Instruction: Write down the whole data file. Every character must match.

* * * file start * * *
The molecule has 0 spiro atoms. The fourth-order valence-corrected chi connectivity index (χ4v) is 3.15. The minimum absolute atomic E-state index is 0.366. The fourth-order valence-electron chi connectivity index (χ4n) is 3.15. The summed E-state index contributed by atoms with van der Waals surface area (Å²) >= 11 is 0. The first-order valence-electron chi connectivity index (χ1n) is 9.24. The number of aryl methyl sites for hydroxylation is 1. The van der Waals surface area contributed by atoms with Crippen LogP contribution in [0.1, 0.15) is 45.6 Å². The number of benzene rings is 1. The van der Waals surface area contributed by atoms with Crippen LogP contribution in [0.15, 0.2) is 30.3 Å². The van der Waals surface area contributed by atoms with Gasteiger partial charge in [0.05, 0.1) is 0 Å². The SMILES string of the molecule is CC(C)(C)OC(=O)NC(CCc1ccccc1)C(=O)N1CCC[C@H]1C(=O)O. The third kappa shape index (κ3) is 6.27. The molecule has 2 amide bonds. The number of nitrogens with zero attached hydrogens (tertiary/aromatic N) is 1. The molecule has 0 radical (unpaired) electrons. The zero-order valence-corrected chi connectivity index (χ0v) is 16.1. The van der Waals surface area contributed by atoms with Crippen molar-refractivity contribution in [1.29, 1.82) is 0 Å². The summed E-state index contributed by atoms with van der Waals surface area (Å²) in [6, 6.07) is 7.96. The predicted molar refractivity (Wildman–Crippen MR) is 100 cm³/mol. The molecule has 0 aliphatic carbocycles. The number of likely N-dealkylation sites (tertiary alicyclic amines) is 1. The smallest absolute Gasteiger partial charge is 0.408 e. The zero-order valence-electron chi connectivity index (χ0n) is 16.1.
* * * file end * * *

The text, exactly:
The molecule has 0 spiro atoms. The fourth-order valence-corrected chi connectivity index (χ4v) is 3.15. The minimum absolute atomic E-state index is 0.366. The fourth-order valence-electron chi connectivity index (χ4n) is 3.15. The summed E-state index contributed by atoms with van der Waals surface area (Å²) >= 11 is 0. The first-order valence-electron chi connectivity index (χ1n) is 9.24. The number of aryl methyl sites for hydroxylation is 1. The van der Waals surface area contributed by atoms with Crippen LogP contribution in [0.1, 0.15) is 45.6 Å². The number of benzene rings is 1. The van der Waals surface area contributed by atoms with Crippen LogP contribution in [0.15, 0.2) is 30.3 Å². The van der Waals surface area contributed by atoms with Gasteiger partial charge in [0.05, 0.1) is 0 Å². The SMILES string of the molecule is CC(C)(C)OC(=O)NC(CCc1ccccc1)C(=O)N1CCC[C@H]1C(=O)O. The third kappa shape index (κ3) is 6.27. The molecule has 2 amide bonds. The number of nitrogens with zero attached hydrogens (tertiary/aromatic N) is 1. The molecule has 0 radical (unpaired) electrons. The zero-order valence-corrected chi connectivity index (χ0v) is 16.1. The van der Waals surface area contributed by atoms with Crippen molar-refractivity contribution in [1.29, 1.82) is 0 Å². The summed E-state index contributed by atoms with van der Waals surface area (Å²) in [6, 6.07) is 7.96. The predicted molar refractivity (Wildman–Crippen MR) is 100 cm³/mol. The molecule has 0 aliphatic carbocycles. The number of likely N-dealkylation sites (tertiary alicyclic amines) is 1. The smallest absolute Gasteiger partial charge is 0.408 e. The zero-order valence-electron chi connectivity index (χ0n) is 16.1.